The rabbit as an animal model for the study of ovulation-inducing factor
Cervantes, Miriam P.
Ovulation–inducing factor (OIF) is a seminal plasma protein that has been found in the ejaculate of different species. Evidence suggests that OIF and its function may be conserved among species. Our general objective was to develop a rabbit model for the study of OIF in seminal plasma. In the first study, we conducted two experiments to validate the use of ultrasound biomicroscopy as a method for assessing ovarian structures in rabbits, and to develop a method that permits serial noninvasive repetitive ultrasound evaluation of ovarian structures in vivo in rabbits. In Experiment 1, the number and size of follicles ≥ 0.6 mm and corpora lutea (CL) detected by ultrasound biomicroscopy (UBM) ex situ were correlated with those detected by histology in each pair of ovaries from 4 female New Zealand White rabbits (5-5.5 months old) given an ovulation-inducing treatment. In Experiment 2, we translocated the ovaries of female New Zealand white rabbits (n=12; 5 months old) to a subcutaneous position in order to develop a method that permits serial UBM evaluation of ovarian structures in vivo in rabbits. Results showed strong correlations (P < 0.05) between UBM and histology in all the ovarian variables evaluated in Experiment 1, and also showed that ovarian structures are easily identified using UBM in vivo in the rabbits submitted to the surgical approach performed in Experiment 2. In the second study, we conducted two experiments to test the hypothesis that llama and rabbit seminal plasma elicits a surge of LH release and is responsible for inducing ovulation in rabbits. In Experiment 1, we compared the effect of an intramuscular administration of saline, GnRH, llama or rabbit seminal plasma in female New Zealand White rabbits (n=4-6 per group, 5.5 months old) that were group-housed. In Experiment 2, we compared the effects of the same treatments in rabbits (n=5-7 per group, 5.5 months old) that were individually caged. Ovulation and CL formation occurred in most rabbits regardless of the treatment given when animals were group housed, while rabbits given similar treatment but individually housed did not ovulate. In the GnRH group, a surge in plasma LH concentrations was observed in all the rabbits, followed by CL formation and an increase in plasma progesterone concentrations. In summary, we developed a rabbit model for the study of OIF, where ovarian structures can be evaluated in vivo by UBM. Results did not support the hypothesis that OIF in seminal plasma elicits ovulation in rabbits. Further studies are needed to determine the effects of dose and route of administration of seminal plasma in rabbits.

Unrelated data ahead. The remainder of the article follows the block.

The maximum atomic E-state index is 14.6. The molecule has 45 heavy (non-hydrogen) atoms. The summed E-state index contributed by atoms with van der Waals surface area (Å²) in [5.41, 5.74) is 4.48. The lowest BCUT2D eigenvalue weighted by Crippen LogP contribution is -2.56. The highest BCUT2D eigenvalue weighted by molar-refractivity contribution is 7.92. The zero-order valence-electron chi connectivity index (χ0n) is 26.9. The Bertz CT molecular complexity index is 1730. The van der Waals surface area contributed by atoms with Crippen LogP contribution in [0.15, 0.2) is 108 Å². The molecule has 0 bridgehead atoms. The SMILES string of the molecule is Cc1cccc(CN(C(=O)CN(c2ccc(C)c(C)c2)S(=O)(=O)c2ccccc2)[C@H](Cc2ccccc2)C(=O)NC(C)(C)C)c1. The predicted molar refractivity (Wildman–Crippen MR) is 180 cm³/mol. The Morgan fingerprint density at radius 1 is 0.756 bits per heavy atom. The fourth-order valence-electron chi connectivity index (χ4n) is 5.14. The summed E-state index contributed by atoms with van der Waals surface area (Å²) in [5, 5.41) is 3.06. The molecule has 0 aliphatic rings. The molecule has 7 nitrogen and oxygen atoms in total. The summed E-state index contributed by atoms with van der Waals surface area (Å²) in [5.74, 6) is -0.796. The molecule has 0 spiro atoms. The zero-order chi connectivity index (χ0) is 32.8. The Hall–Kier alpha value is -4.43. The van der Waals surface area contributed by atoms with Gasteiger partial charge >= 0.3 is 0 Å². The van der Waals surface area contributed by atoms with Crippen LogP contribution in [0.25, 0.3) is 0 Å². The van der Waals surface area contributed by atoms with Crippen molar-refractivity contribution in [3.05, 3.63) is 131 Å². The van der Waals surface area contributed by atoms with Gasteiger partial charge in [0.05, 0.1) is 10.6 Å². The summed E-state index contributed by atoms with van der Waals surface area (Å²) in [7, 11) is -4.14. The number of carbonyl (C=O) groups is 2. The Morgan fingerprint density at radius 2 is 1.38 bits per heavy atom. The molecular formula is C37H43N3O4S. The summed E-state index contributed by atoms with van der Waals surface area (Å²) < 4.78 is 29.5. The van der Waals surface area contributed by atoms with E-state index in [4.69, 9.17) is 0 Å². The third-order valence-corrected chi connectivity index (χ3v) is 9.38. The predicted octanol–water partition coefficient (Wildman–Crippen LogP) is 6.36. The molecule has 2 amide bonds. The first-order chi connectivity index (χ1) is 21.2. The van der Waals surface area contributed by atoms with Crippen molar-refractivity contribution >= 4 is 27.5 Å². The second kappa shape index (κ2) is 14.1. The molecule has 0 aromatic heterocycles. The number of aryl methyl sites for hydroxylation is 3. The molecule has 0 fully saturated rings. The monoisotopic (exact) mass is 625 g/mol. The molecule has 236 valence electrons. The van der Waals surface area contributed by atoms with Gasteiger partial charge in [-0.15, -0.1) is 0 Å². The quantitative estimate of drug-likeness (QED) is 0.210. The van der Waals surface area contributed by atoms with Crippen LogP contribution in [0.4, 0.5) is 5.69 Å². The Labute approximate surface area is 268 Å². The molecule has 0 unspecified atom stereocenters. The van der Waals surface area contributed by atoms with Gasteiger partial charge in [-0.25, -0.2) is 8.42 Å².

DegreeMaster of Science (M.Sc.)
DepartmentVeterinary Biomedical Sciences
ProgramVeterinary Biomedical Sciences
SupervisorAdams, Gregg P.
CommitteeMuir, Gillian; Singh, Jaswant; Lessard, Carl; Baerwald, Angie
Copyright DateAugust 2011